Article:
Cookie policy notice

By continuing to use this site you agree to our cookies policy below:
Since 26 May 2011, the law now states that cookies on websites can ony be used with your specific consent. Cookies allow us to ensure that you enjoy the best browsing experience.

This site is intended for health professionals only

At the heart of general practice since 1960

BMA oppose £180 cap on fees for whiplash reports

Plans to cap the amount GPs can charge for producing initial whiplash reports at £180 is a ‘false economy’ and will lead to more cases going to court, says the BMA.

The plans by the Ministry of Justice will come into effect in October and are part of a crackdown on whiplash claims and insurance fraud.

But the BMA contest that the cap doesn’t accurately reflect the work involved in producing a report and say doctors will be discouraged from undertaking the work.

They advocate a range of fixed fees for each part of compiling the a whiplash report, which requires a doctor to interview and examine claimants, produce a study of GP and hospital notes, and dictate and correct the final report.

In a joint letter to the MoJ, BMA medico-legal committee chair Jan Wise and Deborah Evans, chief executive of the Association of Personal Injury Lawyers, say a robust reporting system will combat fraud and save money and court time.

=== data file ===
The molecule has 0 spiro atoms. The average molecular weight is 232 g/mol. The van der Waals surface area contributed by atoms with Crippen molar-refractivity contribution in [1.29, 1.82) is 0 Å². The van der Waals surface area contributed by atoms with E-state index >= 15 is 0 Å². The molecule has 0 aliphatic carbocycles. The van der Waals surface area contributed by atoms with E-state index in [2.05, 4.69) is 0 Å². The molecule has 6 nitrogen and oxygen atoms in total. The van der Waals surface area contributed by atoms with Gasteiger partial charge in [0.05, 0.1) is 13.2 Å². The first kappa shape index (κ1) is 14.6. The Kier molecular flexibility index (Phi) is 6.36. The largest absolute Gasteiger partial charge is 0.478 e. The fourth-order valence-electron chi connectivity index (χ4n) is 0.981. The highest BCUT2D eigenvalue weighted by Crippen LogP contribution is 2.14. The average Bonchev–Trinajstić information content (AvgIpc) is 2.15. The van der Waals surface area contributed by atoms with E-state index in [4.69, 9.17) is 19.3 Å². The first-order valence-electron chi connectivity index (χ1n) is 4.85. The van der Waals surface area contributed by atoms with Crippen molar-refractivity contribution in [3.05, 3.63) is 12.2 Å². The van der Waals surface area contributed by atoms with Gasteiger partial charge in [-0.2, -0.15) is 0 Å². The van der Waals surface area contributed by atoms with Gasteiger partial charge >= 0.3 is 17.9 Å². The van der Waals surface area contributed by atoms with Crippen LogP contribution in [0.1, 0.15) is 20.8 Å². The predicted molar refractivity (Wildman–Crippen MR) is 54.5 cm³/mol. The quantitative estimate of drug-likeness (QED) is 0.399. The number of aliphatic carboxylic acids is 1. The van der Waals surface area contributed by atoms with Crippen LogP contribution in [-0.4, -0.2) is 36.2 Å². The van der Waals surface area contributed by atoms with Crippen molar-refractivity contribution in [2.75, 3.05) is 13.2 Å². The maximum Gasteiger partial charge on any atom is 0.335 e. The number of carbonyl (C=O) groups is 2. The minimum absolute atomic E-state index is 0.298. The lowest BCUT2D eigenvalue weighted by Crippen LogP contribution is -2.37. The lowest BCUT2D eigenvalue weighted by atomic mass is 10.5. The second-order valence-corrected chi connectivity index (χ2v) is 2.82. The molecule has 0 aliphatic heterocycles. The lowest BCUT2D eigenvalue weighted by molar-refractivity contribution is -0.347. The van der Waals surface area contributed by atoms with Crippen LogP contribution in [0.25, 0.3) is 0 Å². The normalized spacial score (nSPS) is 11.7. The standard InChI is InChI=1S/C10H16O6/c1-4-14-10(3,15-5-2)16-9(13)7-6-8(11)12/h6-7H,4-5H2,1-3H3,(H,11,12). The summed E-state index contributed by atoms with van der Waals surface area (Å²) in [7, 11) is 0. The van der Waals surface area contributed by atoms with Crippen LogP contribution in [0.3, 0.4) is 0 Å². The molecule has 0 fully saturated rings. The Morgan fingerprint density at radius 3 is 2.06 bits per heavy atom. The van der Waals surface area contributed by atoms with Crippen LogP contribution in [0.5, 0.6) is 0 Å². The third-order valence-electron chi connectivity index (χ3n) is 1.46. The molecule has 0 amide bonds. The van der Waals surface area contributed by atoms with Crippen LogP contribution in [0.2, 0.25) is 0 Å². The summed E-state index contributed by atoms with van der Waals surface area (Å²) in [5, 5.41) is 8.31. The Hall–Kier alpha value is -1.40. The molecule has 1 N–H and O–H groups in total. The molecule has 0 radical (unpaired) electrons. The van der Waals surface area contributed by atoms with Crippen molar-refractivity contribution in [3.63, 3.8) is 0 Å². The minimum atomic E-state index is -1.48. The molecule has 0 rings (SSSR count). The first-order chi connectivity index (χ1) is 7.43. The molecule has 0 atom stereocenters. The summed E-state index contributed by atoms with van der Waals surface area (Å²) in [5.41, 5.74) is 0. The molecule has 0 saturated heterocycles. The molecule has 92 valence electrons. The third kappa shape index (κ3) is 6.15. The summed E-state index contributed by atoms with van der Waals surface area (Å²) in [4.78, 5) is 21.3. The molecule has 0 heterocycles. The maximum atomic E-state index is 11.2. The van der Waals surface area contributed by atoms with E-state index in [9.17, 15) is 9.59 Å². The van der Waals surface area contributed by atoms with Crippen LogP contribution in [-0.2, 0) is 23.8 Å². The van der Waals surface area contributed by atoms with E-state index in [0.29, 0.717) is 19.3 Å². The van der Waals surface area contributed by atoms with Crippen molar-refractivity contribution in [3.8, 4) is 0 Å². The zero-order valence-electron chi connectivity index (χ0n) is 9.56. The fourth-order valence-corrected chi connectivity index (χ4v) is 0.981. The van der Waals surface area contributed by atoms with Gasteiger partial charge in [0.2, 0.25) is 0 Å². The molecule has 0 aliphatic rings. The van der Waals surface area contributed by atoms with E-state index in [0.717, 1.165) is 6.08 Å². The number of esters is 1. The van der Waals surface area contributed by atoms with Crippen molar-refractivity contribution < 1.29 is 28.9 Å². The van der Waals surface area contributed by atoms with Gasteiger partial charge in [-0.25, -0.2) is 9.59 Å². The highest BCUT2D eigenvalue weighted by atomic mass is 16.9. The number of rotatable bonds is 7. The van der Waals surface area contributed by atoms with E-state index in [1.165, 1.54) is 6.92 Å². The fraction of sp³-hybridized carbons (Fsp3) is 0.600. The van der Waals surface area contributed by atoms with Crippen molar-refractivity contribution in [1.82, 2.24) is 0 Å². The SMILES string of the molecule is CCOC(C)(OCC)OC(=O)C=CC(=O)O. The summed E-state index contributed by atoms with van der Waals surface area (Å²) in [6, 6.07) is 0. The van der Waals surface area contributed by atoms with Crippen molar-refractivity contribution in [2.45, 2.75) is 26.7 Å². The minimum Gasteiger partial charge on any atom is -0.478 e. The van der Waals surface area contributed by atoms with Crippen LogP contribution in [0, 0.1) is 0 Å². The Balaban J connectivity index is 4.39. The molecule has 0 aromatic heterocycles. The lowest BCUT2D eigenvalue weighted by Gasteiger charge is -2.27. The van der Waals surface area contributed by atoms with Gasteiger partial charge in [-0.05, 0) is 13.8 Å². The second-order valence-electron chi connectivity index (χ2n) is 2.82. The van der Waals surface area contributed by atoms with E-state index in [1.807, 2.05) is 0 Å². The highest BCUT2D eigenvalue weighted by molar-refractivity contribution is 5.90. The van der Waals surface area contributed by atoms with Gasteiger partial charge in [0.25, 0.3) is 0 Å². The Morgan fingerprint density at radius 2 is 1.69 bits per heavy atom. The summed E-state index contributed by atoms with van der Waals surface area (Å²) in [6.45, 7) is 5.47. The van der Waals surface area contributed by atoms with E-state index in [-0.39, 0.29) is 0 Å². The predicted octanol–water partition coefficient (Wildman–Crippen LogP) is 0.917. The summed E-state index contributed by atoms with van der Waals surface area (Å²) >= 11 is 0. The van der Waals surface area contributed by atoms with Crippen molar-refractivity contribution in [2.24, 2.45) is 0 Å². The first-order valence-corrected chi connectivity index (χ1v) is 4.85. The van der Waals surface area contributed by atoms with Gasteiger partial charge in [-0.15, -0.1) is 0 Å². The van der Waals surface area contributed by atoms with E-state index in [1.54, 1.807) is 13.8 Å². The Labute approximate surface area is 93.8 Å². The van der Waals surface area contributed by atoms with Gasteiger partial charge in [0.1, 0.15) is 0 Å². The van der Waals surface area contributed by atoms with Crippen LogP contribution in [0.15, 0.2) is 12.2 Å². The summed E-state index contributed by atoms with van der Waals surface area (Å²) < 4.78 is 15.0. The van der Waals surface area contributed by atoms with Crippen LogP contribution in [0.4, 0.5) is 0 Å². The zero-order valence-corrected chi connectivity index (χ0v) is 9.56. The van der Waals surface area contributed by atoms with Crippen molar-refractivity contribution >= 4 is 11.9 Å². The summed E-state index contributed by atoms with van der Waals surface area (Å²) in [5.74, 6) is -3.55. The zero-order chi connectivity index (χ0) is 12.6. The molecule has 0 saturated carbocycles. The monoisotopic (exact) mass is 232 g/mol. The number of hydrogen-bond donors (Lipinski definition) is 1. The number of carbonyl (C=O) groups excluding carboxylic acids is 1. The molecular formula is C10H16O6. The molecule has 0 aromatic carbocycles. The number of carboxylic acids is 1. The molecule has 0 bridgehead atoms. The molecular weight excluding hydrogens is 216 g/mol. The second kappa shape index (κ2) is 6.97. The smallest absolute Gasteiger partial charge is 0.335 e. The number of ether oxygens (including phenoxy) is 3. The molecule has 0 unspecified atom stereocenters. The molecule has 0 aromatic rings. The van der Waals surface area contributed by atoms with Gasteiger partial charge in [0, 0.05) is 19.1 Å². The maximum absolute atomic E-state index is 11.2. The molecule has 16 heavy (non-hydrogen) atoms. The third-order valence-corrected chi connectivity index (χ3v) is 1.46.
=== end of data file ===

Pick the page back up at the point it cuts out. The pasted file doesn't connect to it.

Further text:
They argue for a range of fixed fees for each part of compiling a whiplash report, which requires a doctor to interview and examine claimants, produce a study of GP and hospital notes, and dictate and correct the final report.

They write: ‘We would advise against sacrificing quality for false economy.’

‘There are several factors to consider when setting a fixed fee and this should include time to review the GP record of the patient, examination of the patient, writing the report, dealing with written and phone enquiries and running costs.’  

‘The £180 fee does not provide the expert sufficient time to carry all of the above duties.’

Readers' comments (4)

  • and I am sure the legal profession will except a cap on their fees............................

    Unsuitable or offensive? Report this comment

  • The government have already tried that one and No, they didn't!
    That's why a big financial trial had to be called off for lack of a suitable defence barrister prepared to do the work for the specified fee.
    Good on them.

    Unsuitable or offensive? Report this comment

  • I think it is strange that when the BMA used to set standard fees for private work they were told that it was inappropriate and against competition rules.

    But now the government thinks it is acceptable to set fees nationally.

    DOI: I do not do these assessments - but if I did would probably walk away if offered less that what I felt appropriate.

    Unsuitable or offensive? Report this comment

  • don't worry BMA will fold as they always do

    there will be some excuse that it may affect a single patient in Woking and we wouldn't want that.

    Unsuitable or offensive? Report this comment

Have your say